An Estimate of the Prevalence of Dementia in Idiopathic Parkinson's Disease

R. Mayeux, Y. Stern, R. Rosenstein, K. Marder, A. Hauser, L. Cote, S. Fahn
1988 Archives of Neurology  
\s=b\A review of the records for evidence of dementia using criteria adapted from the third edition of the Diagnostic and Statistical Manual of Mental Disorders in every patient (hospitalized and outpatient) with parkinsonism at a major medical center during an 18-month period revealed an overall prevalence of 10.9% in 339 patients with idiopathic Parkinson's disease. Demented patients were older, had a later age at onset of motor manifestations, and a more rapid progression of physical
more » ... of physical disability than nondemented patients. Duration of illness and levodopa use and the presence of tremor or depression were similar in demented and nondemented patients. Demented patients more often responded poorly or developed adverse effects to levodopa than nondemented patients. When Parkinson's disease began after age 70 years, dementia was noted over three times more frequently than when the disease began at an earlier age. The age-specific prevalence rate of dementia for patients older than 70 years was more than twice that for younger patients. Moreover, the number of records with evidence for dementia with idiopathic Parkinson's disease was 3.75 times greater than expected in comparison with data from a study of the prevalence of dementia in the elderly. {Arch Neurol 1988;45:260-262) T^he prevalence of dementia in Par¬ kinson's disease (PD) is unsettled; estimates range from 14% to 40%.' Brown and Marsden2 reviewed 17 studies reported over the last 60 years that included a total of 2530 patients with PD. Thirty-five percent of these patients had some degree of dementia, but the prevalence of dementia could have been overestimated because of sampling variability and differences in criteria used for the diagnosis of dementia or idiopathic PD. To estimate the frequency of dementia in PD, we reviewed the records of over 422 patients with parkinsonism from an urban hospital population, using standardized re¬ search criteria for dementia and idio¬ pathic PD. Of the records with suffi¬ cient evidence to warrant a diagnosis of dementia, 10.9% of the 339 patients with idiopathic PD were demented. Compared with a data set from a standard population of elderly adults older than 60 years, the odds of devel¬ oping dementia appear to be almost four times greater for patients with idiopathic PD.3 SUBJECTS AND METHODS We reviewed the records of every patient (hospitalized or outpatient) with parkinsonism in a major teaching hospital seen on all services during the 18 months between March 1, 1983, and Sept 30, 1984. The population included both private and clinic patients. Although the hospital is a tertiary care institution, 90% of the patients came from the greater New York area and were followed up annually. The population was representative of a large urban hospital-based cohort. When a patient had more than one visit (hospital and/or outpatient visits) during the study period, only the first encounter was used in estimating the prevalence of dementia. All available information, including that from subsequent chart entries, was used to sub¬ stantiate a diagnosis regardless of when it was recorded, however.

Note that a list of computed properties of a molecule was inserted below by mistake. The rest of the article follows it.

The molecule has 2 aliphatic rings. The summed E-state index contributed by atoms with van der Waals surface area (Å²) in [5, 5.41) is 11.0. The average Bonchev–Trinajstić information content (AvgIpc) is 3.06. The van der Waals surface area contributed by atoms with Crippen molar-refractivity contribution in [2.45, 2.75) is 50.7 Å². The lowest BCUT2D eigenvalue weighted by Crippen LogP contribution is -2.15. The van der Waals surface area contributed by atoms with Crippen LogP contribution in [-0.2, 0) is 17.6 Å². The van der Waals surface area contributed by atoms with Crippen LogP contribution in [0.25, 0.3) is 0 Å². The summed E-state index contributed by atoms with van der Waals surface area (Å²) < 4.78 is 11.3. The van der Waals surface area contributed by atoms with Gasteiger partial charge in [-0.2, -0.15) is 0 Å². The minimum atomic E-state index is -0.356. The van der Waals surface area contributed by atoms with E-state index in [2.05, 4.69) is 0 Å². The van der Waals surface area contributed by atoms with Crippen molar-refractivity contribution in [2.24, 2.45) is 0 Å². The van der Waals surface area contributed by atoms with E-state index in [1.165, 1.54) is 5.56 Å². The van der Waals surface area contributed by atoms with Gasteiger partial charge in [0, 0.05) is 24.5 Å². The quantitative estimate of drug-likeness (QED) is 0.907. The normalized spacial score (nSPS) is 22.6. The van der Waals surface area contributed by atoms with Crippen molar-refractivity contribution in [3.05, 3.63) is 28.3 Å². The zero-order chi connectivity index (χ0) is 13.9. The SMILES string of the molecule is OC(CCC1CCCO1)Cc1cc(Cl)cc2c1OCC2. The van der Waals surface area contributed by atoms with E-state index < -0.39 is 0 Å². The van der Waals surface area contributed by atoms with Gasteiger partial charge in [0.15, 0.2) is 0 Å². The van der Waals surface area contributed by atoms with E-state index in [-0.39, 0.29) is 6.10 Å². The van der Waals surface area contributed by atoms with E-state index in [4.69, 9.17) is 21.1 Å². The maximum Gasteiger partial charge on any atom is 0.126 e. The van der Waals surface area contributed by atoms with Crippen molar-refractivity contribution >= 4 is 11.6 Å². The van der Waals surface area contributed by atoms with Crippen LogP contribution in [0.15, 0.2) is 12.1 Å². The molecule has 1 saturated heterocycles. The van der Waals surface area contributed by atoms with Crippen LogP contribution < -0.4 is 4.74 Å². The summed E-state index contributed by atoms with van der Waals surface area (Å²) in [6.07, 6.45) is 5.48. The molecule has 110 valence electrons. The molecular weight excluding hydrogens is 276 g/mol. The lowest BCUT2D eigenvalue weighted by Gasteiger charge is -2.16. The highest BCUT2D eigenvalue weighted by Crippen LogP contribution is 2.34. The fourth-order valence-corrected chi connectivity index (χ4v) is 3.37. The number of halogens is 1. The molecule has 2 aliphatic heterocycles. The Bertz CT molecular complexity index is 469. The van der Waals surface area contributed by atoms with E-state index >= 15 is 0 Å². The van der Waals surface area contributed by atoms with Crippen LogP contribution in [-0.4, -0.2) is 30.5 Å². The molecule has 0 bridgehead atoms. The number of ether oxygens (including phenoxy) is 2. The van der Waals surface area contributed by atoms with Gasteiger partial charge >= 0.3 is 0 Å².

doi:10.1001/archneur.1988.00520270034017 pmid:3341950 fatcat:qmr4ay6axbewldz636o265e4ka